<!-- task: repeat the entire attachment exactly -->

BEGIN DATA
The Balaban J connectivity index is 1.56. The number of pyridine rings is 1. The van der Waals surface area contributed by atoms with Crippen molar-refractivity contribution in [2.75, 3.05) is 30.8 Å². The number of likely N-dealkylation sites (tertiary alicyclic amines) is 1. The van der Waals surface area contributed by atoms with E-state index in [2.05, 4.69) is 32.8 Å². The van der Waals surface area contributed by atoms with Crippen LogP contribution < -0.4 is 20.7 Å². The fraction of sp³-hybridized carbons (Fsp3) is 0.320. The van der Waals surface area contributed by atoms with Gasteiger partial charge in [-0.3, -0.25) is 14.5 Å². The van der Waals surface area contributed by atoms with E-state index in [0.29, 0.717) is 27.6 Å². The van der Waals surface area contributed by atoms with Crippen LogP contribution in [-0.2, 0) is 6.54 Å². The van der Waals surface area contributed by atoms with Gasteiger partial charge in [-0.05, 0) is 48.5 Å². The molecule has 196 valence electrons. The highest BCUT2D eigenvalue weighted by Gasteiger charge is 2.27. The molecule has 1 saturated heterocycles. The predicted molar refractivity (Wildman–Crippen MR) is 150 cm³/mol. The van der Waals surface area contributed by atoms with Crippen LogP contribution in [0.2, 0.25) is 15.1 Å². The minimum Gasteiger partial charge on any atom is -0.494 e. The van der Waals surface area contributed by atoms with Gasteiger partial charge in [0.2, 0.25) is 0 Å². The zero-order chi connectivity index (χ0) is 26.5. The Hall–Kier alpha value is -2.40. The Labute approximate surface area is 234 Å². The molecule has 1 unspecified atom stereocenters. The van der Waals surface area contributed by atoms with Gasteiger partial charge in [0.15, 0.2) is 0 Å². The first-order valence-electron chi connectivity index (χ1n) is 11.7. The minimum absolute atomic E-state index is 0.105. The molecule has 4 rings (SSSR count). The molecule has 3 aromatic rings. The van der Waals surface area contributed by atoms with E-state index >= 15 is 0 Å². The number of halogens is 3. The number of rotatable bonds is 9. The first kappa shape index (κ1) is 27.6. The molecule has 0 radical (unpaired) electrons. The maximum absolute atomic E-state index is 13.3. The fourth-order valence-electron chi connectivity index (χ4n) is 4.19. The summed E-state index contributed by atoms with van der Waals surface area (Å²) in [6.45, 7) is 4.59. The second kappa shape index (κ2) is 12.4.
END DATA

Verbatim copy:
The Balaban J connectivity index is 1.56. The number of pyridine rings is 1. The van der Waals surface area contributed by atoms with Crippen molar-refractivity contribution in [2.75, 3.05) is 30.8 Å². The number of likely N-dealkylation sites (tertiary alicyclic amines) is 1. The van der Waals surface area contributed by atoms with E-state index in [2.05, 4.69) is 32.8 Å². The van der Waals surface area contributed by atoms with Crippen LogP contribution < -0.4 is 20.7 Å². The fraction of sp³-hybridized carbons (Fsp3) is 0.320. The van der Waals surface area contributed by atoms with Gasteiger partial charge in [-0.3, -0.25) is 14.5 Å². The van der Waals surface area contributed by atoms with E-state index in [0.29, 0.717) is 27.6 Å². The van der Waals surface area contributed by atoms with Crippen LogP contribution in [-0.2, 0) is 6.54 Å². The van der Waals surface area contributed by atoms with Gasteiger partial charge in [-0.05, 0) is 48.5 Å². The molecule has 196 valence electrons. The highest BCUT2D eigenvalue weighted by Gasteiger charge is 2.27. The molecule has 1 saturated heterocycles. The predicted molar refractivity (Wildman–Crippen MR) is 150 cm³/mol. The van der Waals surface area contributed by atoms with Crippen LogP contribution in [0.2, 0.25) is 15.1 Å². The minimum Gasteiger partial charge on any atom is -0.494 e. The van der Waals surface area contributed by atoms with Gasteiger partial charge in [0.2, 0.25) is 0 Å². The zero-order chi connectivity index (χ0) is 26.5. The Hall–Kier alpha value is -2.40. The Labute approximate surface area is 234 Å². The molecule has 1 unspecified atom stereocenters. The van der Waals surface area contributed by atoms with Gasteiger partial charge in [0.15, 0.2) is 0 Å². The first-order valence-electron chi connectivity index (χ1n) is 11.7. The minimum absolute atomic E-state index is 0.105. The molecule has 4 rings (SSSR count). The molecule has 3 aromatic rings. The van der Waals surface area contributed by atoms with E-state index >= 15 is 0 Å². The number of halogens is 3. The number of rotatable bonds is 9. The first kappa shape index (κ1) is 27.6. The molecule has 0 radical (unpaired) electrons. The maximum absolute atomic E-state index is 13.3. The fourth-order valence-electron chi connectivity index (χ4n) is 4.19. The summed E-state index contributed by atoms with van der Waals surface area (Å²) in [6.45, 7) is 4.59. The second kappa shape index (κ2) is 12.4.